Pollock, cod news good for Unalaska, but not for Kodiak

AP Photo/Peter Haley/The News Tribune
It will be a good fishing season for pollock and cod in the Bering Sea in 2002. That’s good news for Unalaska.

But things look pretty bleak for the Gulf of Alaska. That’s bad news for Kodiak and other gulf communities where fishing is a big part of the local economy.

In its December meeting in Anchorage, the North Pacific Fishery Management Council approved a 2002 fishing allowance of 2 million tons for all groundfish in the Bering Sea, about the same as 2001. Stocks of pollock and cod are in good shape in the Bering Sea, according to National Marine Fisheries Services scientists.

Not so in the Gulf of Alaska, however. Scientists recommended a smaller allowable harvest, and the council approved a 2002 catch of 237,880 metric tons of all species of groundfish, which include pollock and cod.

That’s less than half the 554,710 metric ton harvest allowed in 2001.

A lower groundfish harvest will hit Kodiak doubly hard because local fishermen have also done poorly in crab because of smaller harvests in recent years. And though the Kodiak fleet fared better than most in the 2001 summer salmon season, lower prices resulted in lower earnings.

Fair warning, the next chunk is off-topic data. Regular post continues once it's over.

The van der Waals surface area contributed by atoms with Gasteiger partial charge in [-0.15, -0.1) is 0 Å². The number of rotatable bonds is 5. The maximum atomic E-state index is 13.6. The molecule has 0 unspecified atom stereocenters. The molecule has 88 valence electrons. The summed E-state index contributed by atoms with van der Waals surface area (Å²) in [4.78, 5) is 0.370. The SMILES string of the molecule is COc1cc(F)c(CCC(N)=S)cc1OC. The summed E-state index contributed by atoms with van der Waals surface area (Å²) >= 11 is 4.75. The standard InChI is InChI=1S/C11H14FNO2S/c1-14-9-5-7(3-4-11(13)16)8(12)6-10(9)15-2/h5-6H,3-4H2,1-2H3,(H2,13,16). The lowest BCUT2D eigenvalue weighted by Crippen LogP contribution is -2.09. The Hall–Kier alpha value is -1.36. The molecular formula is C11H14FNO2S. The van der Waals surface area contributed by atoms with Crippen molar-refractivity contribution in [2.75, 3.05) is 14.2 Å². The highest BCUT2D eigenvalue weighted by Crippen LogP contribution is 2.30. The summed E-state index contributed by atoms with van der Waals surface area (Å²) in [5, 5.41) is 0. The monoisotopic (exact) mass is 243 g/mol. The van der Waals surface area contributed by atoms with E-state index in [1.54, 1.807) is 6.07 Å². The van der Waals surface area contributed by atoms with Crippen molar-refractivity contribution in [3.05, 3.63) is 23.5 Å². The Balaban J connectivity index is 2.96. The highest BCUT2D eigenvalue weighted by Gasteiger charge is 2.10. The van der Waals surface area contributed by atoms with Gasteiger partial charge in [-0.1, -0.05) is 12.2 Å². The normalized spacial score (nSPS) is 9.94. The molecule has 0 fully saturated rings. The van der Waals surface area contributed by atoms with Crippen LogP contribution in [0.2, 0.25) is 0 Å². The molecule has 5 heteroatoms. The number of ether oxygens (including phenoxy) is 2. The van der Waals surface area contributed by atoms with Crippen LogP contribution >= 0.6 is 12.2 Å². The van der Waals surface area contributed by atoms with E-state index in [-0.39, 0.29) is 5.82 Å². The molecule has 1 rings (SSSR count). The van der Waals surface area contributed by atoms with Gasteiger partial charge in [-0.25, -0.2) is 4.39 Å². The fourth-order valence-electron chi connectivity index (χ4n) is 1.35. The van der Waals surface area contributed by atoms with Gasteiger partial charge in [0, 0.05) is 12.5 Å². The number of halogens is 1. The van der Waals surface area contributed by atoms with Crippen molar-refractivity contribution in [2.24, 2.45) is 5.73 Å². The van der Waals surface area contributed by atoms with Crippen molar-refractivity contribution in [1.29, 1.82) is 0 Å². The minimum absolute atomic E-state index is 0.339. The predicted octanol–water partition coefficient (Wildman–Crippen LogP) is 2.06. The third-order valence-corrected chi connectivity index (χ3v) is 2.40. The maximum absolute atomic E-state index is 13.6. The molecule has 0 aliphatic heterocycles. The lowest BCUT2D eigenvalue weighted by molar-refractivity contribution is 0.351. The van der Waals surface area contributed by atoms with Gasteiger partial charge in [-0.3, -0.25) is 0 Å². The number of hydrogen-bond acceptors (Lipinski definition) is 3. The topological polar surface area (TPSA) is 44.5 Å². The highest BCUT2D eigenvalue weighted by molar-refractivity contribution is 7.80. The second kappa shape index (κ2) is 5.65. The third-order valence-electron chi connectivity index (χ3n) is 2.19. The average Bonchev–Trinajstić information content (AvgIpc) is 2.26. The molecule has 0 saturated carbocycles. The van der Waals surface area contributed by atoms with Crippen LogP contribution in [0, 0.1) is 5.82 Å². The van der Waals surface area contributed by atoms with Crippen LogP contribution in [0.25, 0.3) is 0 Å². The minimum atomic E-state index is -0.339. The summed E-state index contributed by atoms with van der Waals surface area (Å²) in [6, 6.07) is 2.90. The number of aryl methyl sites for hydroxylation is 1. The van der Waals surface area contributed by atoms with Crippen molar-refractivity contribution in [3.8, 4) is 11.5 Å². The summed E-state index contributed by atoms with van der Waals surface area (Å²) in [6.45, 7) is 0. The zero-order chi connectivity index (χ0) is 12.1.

Setting the annual groundfish allowable catch was the main business for the fishery management council in its December meeting, which concluded Dec. 10.

The council also approved a change in the amount of halibut fishermen from Norton Sound, the Yukon Delta and St. Lawrence Island can harvest on each trip, from 6,000 pounds to 10,000 pounds.

The change will allow the fishermen to catch more halibut and, ultimately, use larger, more efficient vessels. A halibut quota is allocated by the council for Community Development Quota groups, and in the northern Bering Sea the quota is set aside for local fishermen.

The council also received progress reports on a complex plan being developed to streamline crab fisheries with a system of quotas for fishermen and processors.

The intent is to reduce the number of vessels fishing for crab by allowing the formation of cooperatives in which quotas can be shared.

In that way, the number of vessels actually fishing can be fewer but the benefits can be shared with vessel owners who choose not to fish that season.

Hearings on the plan are scheduled for the council’s February meeting, with action by the council expected in its April meeting.

Updated: 
12/23/2001 - 8:00pm

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